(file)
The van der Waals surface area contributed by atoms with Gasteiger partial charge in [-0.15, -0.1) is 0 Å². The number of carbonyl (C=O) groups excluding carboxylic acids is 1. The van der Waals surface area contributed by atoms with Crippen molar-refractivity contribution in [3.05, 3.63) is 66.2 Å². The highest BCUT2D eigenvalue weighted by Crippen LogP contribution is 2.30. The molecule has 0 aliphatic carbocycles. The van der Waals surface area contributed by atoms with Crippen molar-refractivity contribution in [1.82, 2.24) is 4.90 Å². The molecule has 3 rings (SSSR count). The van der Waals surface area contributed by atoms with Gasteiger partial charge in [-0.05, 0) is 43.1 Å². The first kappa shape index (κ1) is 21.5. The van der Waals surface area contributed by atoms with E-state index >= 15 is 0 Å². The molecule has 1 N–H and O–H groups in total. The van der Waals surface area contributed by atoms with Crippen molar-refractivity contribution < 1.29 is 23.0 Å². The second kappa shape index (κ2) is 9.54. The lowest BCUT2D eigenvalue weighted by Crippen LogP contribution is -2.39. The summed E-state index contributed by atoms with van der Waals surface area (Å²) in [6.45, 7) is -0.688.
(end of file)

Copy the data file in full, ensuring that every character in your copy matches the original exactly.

The van der Waals surface area contributed by atoms with Gasteiger partial charge in [-0.15, -0.1) is 0 Å². The number of carbonyl (C=O) groups excluding carboxylic acids is 1. The van der Waals surface area contributed by atoms with Crippen molar-refractivity contribution in [3.05, 3.63) is 66.2 Å². The highest BCUT2D eigenvalue weighted by Crippen LogP contribution is 2.30. The molecule has 0 aliphatic carbocycles. The van der Waals surface area contributed by atoms with Crippen molar-refractivity contribution in [1.82, 2.24) is 4.90 Å². The molecule has 3 rings (SSSR count). The van der Waals surface area contributed by atoms with Gasteiger partial charge in [-0.05, 0) is 43.1 Å². The first kappa shape index (κ1) is 21.5. The van der Waals surface area contributed by atoms with E-state index >= 15 is 0 Å². The molecule has 1 N–H and O–H groups in total. The van der Waals surface area contributed by atoms with Crippen molar-refractivity contribution < 1.29 is 23.0 Å². The second kappa shape index (κ2) is 9.54. The lowest BCUT2D eigenvalue weighted by Crippen LogP contribution is -2.39. The summed E-state index contributed by atoms with van der Waals surface area (Å²) in [6.45, 7) is -0.688.